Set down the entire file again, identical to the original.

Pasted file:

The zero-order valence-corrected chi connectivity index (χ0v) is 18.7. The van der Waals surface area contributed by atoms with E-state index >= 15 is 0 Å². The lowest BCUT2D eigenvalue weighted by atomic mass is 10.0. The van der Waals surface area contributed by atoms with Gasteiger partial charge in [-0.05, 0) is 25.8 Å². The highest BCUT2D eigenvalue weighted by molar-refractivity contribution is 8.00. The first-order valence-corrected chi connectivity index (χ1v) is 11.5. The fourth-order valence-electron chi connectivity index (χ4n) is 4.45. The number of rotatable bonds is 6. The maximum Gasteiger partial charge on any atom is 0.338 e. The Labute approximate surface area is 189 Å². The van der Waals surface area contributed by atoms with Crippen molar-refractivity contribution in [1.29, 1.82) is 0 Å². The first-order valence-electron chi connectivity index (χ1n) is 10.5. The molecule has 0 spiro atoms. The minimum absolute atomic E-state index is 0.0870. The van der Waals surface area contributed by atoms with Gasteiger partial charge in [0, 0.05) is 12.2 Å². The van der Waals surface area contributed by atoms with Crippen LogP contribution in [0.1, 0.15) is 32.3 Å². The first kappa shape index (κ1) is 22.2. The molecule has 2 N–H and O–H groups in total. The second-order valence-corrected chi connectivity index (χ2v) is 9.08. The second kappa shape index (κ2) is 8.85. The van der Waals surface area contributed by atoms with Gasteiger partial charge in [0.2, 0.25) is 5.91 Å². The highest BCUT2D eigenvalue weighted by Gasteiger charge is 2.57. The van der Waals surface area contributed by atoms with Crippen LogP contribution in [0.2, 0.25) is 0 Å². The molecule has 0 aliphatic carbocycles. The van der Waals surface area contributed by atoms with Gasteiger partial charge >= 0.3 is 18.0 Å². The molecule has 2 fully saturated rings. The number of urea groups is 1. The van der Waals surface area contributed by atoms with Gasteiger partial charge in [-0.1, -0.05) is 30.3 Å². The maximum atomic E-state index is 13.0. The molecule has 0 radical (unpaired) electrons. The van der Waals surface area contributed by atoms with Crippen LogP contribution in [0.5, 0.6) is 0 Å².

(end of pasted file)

The zero-order valence-corrected chi connectivity index (χ0v) is 18.7. The van der Waals surface area contributed by atoms with E-state index >= 15 is 0 Å². The lowest BCUT2D eigenvalue weighted by atomic mass is 10.0. The van der Waals surface area contributed by atoms with Gasteiger partial charge in [-0.05, 0) is 25.8 Å². The highest BCUT2D eigenvalue weighted by molar-refractivity contribution is 8.00. The first-order valence-corrected chi connectivity index (χ1v) is 11.5. The fourth-order valence-electron chi connectivity index (χ4n) is 4.45. The number of rotatable bonds is 6. The maximum Gasteiger partial charge on any atom is 0.338 e. The Labute approximate surface area is 189 Å². The van der Waals surface area contributed by atoms with Crippen molar-refractivity contribution in [1.29, 1.82) is 0 Å². The first-order valence-electron chi connectivity index (χ1n) is 10.5. The molecule has 0 spiro atoms. The minimum absolute atomic E-state index is 0.0870. The van der Waals surface area contributed by atoms with Gasteiger partial charge in [0, 0.05) is 12.2 Å². The van der Waals surface area contributed by atoms with Crippen LogP contribution in [0.1, 0.15) is 32.3 Å². The first kappa shape index (κ1) is 22.2. The molecule has 2 N–H and O–H groups in total. The second-order valence-corrected chi connectivity index (χ2v) is 9.08. The second kappa shape index (κ2) is 8.85. The van der Waals surface area contributed by atoms with Gasteiger partial charge in [0.2, 0.25) is 5.91 Å². The highest BCUT2D eigenvalue weighted by Gasteiger charge is 2.57. The van der Waals surface area contributed by atoms with Crippen LogP contribution in [0.2, 0.25) is 0 Å². The molecule has 0 aliphatic carbocycles. The van der Waals surface area contributed by atoms with Gasteiger partial charge >= 0.3 is 18.0 Å². The molecule has 2 fully saturated rings. The number of urea groups is 1. The van der Waals surface area contributed by atoms with Gasteiger partial charge in [-0.1, -0.05) is 30.3 Å². The maximum atomic E-state index is 13.0. The molecule has 0 radical (unpaired) electrons. The van der Waals surface area contributed by atoms with Crippen LogP contribution in [0.5, 0.6) is 0 Å².